Live results for the August 11 primaries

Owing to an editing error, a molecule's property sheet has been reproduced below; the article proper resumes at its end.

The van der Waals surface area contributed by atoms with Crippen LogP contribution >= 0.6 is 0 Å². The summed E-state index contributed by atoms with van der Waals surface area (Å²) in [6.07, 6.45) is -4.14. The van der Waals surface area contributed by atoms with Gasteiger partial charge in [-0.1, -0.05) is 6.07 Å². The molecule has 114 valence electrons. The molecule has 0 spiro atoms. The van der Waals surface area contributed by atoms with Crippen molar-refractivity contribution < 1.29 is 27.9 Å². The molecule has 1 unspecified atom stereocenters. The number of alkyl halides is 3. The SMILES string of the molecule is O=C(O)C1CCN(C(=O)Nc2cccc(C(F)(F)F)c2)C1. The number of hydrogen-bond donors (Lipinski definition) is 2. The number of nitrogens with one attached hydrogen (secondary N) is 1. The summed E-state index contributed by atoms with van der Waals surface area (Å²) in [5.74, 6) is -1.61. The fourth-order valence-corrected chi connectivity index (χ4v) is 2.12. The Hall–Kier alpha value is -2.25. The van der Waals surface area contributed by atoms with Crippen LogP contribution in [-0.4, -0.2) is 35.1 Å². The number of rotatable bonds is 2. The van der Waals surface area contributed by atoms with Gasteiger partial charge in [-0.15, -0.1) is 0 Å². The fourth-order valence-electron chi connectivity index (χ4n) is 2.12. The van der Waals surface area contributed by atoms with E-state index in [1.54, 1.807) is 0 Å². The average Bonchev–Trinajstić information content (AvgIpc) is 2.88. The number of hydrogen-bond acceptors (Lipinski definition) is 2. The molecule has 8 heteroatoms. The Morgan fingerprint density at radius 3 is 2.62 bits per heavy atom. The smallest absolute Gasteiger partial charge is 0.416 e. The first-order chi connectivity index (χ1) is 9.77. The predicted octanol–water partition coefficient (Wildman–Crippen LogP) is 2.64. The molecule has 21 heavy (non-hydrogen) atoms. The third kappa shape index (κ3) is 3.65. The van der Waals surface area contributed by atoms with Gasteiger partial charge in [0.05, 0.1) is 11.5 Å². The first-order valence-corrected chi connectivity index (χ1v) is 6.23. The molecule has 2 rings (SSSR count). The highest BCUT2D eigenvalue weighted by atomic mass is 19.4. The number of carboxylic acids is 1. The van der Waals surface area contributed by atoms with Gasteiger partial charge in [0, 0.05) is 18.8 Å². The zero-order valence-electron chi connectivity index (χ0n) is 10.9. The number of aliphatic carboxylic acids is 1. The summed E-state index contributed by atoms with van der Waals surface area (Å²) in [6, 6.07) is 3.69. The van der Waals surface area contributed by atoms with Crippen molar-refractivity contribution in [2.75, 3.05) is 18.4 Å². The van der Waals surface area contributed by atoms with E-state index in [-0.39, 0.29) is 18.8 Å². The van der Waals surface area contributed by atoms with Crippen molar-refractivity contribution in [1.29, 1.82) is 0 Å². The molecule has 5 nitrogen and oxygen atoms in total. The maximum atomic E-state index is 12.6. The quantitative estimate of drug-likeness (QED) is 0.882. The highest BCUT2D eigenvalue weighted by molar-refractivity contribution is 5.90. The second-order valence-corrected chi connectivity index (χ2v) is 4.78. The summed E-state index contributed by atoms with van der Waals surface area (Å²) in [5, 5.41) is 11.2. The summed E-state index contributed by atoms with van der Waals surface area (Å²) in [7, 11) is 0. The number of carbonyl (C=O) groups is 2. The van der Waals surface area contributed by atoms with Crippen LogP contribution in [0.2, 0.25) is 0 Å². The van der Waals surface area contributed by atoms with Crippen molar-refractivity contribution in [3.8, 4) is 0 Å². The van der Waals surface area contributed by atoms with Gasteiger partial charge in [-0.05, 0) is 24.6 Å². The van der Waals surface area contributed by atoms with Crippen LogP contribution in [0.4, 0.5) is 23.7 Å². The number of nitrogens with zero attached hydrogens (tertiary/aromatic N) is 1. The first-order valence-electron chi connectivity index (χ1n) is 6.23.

Amanda Northrop/Vox Voters in Minnesota, Wisconsin, Georgia, Vermont, and Connecticut are heading to the polls. Despite five stateshaving down-ballot primaries and runoffs Tuesday, it will be a relatively quiet election day. Nevertheless, there are several intriguing races to keep an eye on in Minnesota, Wisconsin, and Georgia. In Minnesota, one of the most progressive Democrats in the House, Rep. Ilhan Omar, faces a well-funded primary challenger. Across the state, five Republicans are facing off to compete against perhaps the most conservative Democrat in Congress, Rep. Collin Peterson. A QAnon supporter, Marjorie Taylor Greene, is favored to win a runoff race for the Republican nomination in Georgia’s 14th District, joining several other followers of the conspiracy theory who have real chances of getting elected to Congress. There are several key congressional races in Wisconsin as well. Democratic Rep. Ron Kind in Wisconsin’s Third District faces a primary challenge from the left, while the district’s pro-Trump lean in 2016 has drawn several potential Republican challengers. The retirement of longtime incumbent Rep. Jim Sensenbrenner opened up a safe Republican seat for which state Senate Majority Leader Scott Fitzgerald is favored in Tuesday’s primary. Vox is covering the results live, with our partners at Decision DeskHQ. Minnesota Many political eyes will be on Omar’s race in Minnesota’s Fifth District, which consists of much of Minneapolis. Her primary opponent, lawyer Antone Melton-Meaux, isn’t doing well in the Omar campaign’s internal polls in early July. But hehas raised a staggering $3.2 million in the second quarter amid a national anti-Omar backlash that many characterized as racist and sexist. Omar boasts endorsements from several key Democratic players, including Sen. Tina Smith, House Speaker Nancy Pelosi, and Minnesota Gov. Tim Walz, but the Minneapolis Star Tribune endorsed Melton-Meaux last week. Democratic Rep. Collin Peterson’s Seventh District in the westernmost part of the state has continually turned redder since he was first elected in 1991, and went for Trump by 30 points in 2016. His Houseseat is one of the most coveted by the National Republican Congressional Committee; the primary to determine his challenger features a five-way race. Air Force veteran Dave Hughes has already faced off — and lost — against Peterson twice before, and he again seeks the party’s nomination. But he faces stiff competition this year primarily in the form of former Lt. Gov. Michelle Fischbach, who has won endorsements from President Trump, the NRCC, and the Minnesota Seventh District Republican Party. Polls close in the state at 9 pm ET; mail-in ballots must be postmarked by election day and received before the county canvass, which is usually two or three days after election day. Georgia The general election this fall features at least nine congressional candidates who follow the far-right QAnon conspiracy theory to varying degrees, and some of them have a real shot at winning in safe Republican districts. One of those is business leader Marjorie Taylor Greene, a candidate in Tuesday’s runoff in Georgia’s 14th Congressional District. Greene nearly won her June 2 primary outright and is favored in the runoff. In a 2017 video first reported by Politico in June, Greene was open about her QAnon support, telling supporters, “there’s a once-in-a-lifetime opportunity to take this global cabal of Satan-worshipping pedophiles out, and I think we have the president to do it.” House Republican leaders denounced the videos but haven’t done much to stop Greene’s candidacy. She faces neurosurgeon John Cowan in a race she will likely win. That would make her an odds-on favorite in the safe Republican district to get elected to Congress. Polls close in the state at 7 pm ET; absentee ballots must be received by 7 pm on election day to be counted. Wisconsin While much of the state is keeping an eye on November, when Republicans in Wisconsin will try to win a supermajority in the state legislature — which would allow them to override vetoes from Democratic Gov. Tony Evers on redistricting — two key congressional races are also taking place. The state’s Third District is currently represented by Democratic Rep. Ron Kind, a moderate who has treaded carefully on issues involving Trump, especially impeachment, in a district that went for the president by 4.5 percent in 2016. That has opened the doorway to a primary challenge from the left in the form of former missionary and pediatrician Mark Neumann, but also to two potential Republican opponents, retired Navy SEAL Derrick Van Orden and public relations professional Jessi Ebben. While Kind is favored in the Democratic primary, Neumann has criticized him for not supporting Medicare-for-all. On the Republican side, Van Orden has raised more money and boasts endorsements from former Gov. Scott Walker and House Minority Leader Kevin McCarthy, while Ebben has the support of the ultraconservative House Freedom Caucus’s political arm as well as Ohio Rep. Jim Jordan. Also keep an eye on several key state legislature races that Republicans are hoping to flip, including state Senate districts 10, 30, and 32 and Assembly District 14. Polls close in the state at 9 pm ET; mail-in ballots must be received by 8 pm on election day. Connecticut and Vermont New England’s Connecticut and Vermont are also holding primaries today. Vermont’s governor, Republican Phil Scott, is heavily favored for reelection to his third consecutive term in November, but he faces off against four lesser-known candidates in a primary while several Democrats are competing to challenge him in the general election. If you want to follow along with races in both states, we’ll be carrying results here. Polls close in Vermont close at 7 pm ET and in Connecticut at 8 pm. Will you become our 20,000th supporter? When the economy took a downturn in the spring and we started asking readers for financial contributions, we weren’t sure how it would go. Today, we’re humbled to say that nearly 20,000 people have chipped in. The reason is both lovely and surprising: Readers told us that they contribute both because they value explanation and because they value that other people can access it, too. We have always believed that explanatory journalism is vital for a functioning democracy. That’s never been more important than today, during a public health crisis, racial justice protests, a recession, and a presidential election. But our distinctive explanatory journalism is expensive, and advertising alone won’t let us keep creating it at the quality and volume this moment requires. Your financial contribution will not constitute a donation, but it will help keep Vox free for all. Contribute today from as little as $3.